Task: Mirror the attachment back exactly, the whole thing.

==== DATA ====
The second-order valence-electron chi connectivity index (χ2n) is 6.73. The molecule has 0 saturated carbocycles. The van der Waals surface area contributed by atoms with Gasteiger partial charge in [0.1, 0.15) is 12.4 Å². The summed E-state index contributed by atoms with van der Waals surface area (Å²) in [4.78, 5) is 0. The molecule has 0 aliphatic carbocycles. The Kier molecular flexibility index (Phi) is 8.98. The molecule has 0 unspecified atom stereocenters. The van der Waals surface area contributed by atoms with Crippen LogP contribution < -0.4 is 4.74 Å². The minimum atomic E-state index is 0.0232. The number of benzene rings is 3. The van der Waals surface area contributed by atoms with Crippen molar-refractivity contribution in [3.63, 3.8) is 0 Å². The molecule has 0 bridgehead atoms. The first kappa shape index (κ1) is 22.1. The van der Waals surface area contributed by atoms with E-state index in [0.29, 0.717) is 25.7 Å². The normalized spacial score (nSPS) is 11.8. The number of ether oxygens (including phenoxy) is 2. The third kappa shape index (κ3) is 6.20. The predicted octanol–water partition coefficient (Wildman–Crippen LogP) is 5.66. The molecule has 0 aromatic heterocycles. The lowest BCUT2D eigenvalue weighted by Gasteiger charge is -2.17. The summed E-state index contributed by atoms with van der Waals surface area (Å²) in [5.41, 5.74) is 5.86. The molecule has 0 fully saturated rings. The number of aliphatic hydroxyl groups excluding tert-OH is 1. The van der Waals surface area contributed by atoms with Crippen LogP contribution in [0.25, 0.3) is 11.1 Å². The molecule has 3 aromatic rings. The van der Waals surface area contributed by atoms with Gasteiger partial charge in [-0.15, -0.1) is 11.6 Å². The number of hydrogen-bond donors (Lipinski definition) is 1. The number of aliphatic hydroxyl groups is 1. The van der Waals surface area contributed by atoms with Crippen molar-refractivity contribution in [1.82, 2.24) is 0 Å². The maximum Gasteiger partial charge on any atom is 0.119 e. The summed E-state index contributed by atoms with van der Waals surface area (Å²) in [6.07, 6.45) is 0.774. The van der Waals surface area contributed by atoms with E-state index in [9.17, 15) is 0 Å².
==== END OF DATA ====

The second-order valence-electron chi connectivity index (χ2n) is 6.73. The molecule has 0 saturated carbocycles. The van der Waals surface area contributed by atoms with Gasteiger partial charge in [0.1, 0.15) is 12.4 Å². The summed E-state index contributed by atoms with van der Waals surface area (Å²) in [4.78, 5) is 0. The molecule has 0 aliphatic carbocycles. The Kier molecular flexibility index (Phi) is 8.98. The molecule has 0 unspecified atom stereocenters. The van der Waals surface area contributed by atoms with Crippen LogP contribution < -0.4 is 4.74 Å². The minimum atomic E-state index is 0.0232. The number of benzene rings is 3. The van der Waals surface area contributed by atoms with Crippen molar-refractivity contribution in [3.63, 3.8) is 0 Å². The molecule has 0 bridgehead atoms. The first kappa shape index (κ1) is 22.1. The van der Waals surface area contributed by atoms with E-state index in [0.29, 0.717) is 25.7 Å². The normalized spacial score (nSPS) is 11.8. The number of ether oxygens (including phenoxy) is 2. The third kappa shape index (κ3) is 6.20. The predicted octanol–water partition coefficient (Wildman–Crippen LogP) is 5.66. The molecule has 0 aromatic heterocycles. The lowest BCUT2D eigenvalue weighted by Gasteiger charge is -2.17. The summed E-state index contributed by atoms with van der Waals surface area (Å²) in [5.41, 5.74) is 5.86. The molecule has 0 fully saturated rings. The number of aliphatic hydroxyl groups excluding tert-OH is 1. The van der Waals surface area contributed by atoms with Crippen LogP contribution in [0.25, 0.3) is 11.1 Å². The molecule has 3 aromatic rings. The van der Waals surface area contributed by atoms with Gasteiger partial charge in [-0.15, -0.1) is 11.6 Å². The number of hydrogen-bond donors (Lipinski definition) is 1. The number of aliphatic hydroxyl groups is 1. The van der Waals surface area contributed by atoms with Crippen molar-refractivity contribution in [1.82, 2.24) is 0 Å². The maximum Gasteiger partial charge on any atom is 0.119 e. The summed E-state index contributed by atoms with van der Waals surface area (Å²) in [6.07, 6.45) is 0.774. The van der Waals surface area contributed by atoms with E-state index in [9.17, 15) is 0 Å².